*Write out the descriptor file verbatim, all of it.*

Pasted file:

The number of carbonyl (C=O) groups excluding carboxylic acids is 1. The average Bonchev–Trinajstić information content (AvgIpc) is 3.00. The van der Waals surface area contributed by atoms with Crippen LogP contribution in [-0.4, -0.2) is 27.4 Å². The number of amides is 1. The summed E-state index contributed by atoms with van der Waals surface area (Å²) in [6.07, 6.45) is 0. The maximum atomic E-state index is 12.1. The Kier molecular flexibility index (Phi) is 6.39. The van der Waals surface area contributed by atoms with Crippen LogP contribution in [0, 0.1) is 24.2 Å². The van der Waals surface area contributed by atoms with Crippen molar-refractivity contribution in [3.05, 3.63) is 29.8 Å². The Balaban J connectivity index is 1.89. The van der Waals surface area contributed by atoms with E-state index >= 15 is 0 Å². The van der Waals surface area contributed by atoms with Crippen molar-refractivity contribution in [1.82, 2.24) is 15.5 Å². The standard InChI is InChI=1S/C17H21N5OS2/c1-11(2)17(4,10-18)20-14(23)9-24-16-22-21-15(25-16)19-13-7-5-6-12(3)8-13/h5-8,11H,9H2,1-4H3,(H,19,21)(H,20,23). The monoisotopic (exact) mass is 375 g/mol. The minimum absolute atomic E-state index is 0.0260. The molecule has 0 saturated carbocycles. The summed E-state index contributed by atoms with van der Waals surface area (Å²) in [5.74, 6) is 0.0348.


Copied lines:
The number of carbonyl (C=O) groups excluding carboxylic acids is 1. The average Bonchev–Trinajstić information content (AvgIpc) is 3.00. The van der Waals surface area contributed by atoms with Crippen LogP contribution in [-0.4, -0.2) is 27.4 Å². The number of amides is 1. The summed E-state index contributed by atoms with van der Waals surface area (Å²) in [6.07, 6.45) is 0. The maximum atomic E-state index is 12.1. The Kier molecular flexibility index (Phi) is 6.39. The van der Waals surface area contributed by atoms with Crippen LogP contribution in [0, 0.1) is 24.2 Å². The van der Waals surface area contributed by atoms with Crippen molar-refractivity contribution in [3.05, 3.63) is 29.8 Å². The Balaban J connectivity index is 1.89. The van der Waals surface area contributed by atoms with E-state index >= 15 is 0 Å². The van der Waals surface area contributed by atoms with Crippen molar-refractivity contribution in [1.82, 2.24) is 15.5 Å². The standard InChI is InChI=1S/C17H21N5OS2/c1-11(2)17(4,10-18)20-14(23)9-24-16-22-21-15(25-16)19-13-7-5-6-12(3)8-13/h5-8,11H,9H2,1-4H3,(H,19,21)(H,20,23). The monoisotopic (exact) mass is 375 g/mol. The minimum absolute atomic E-state index is 0.0260. The molecule has 0 saturated carbocycles. The summed E-state index contributed by atoms with van der Waals surface area (Å²) in [5.74, 6) is 0.0348.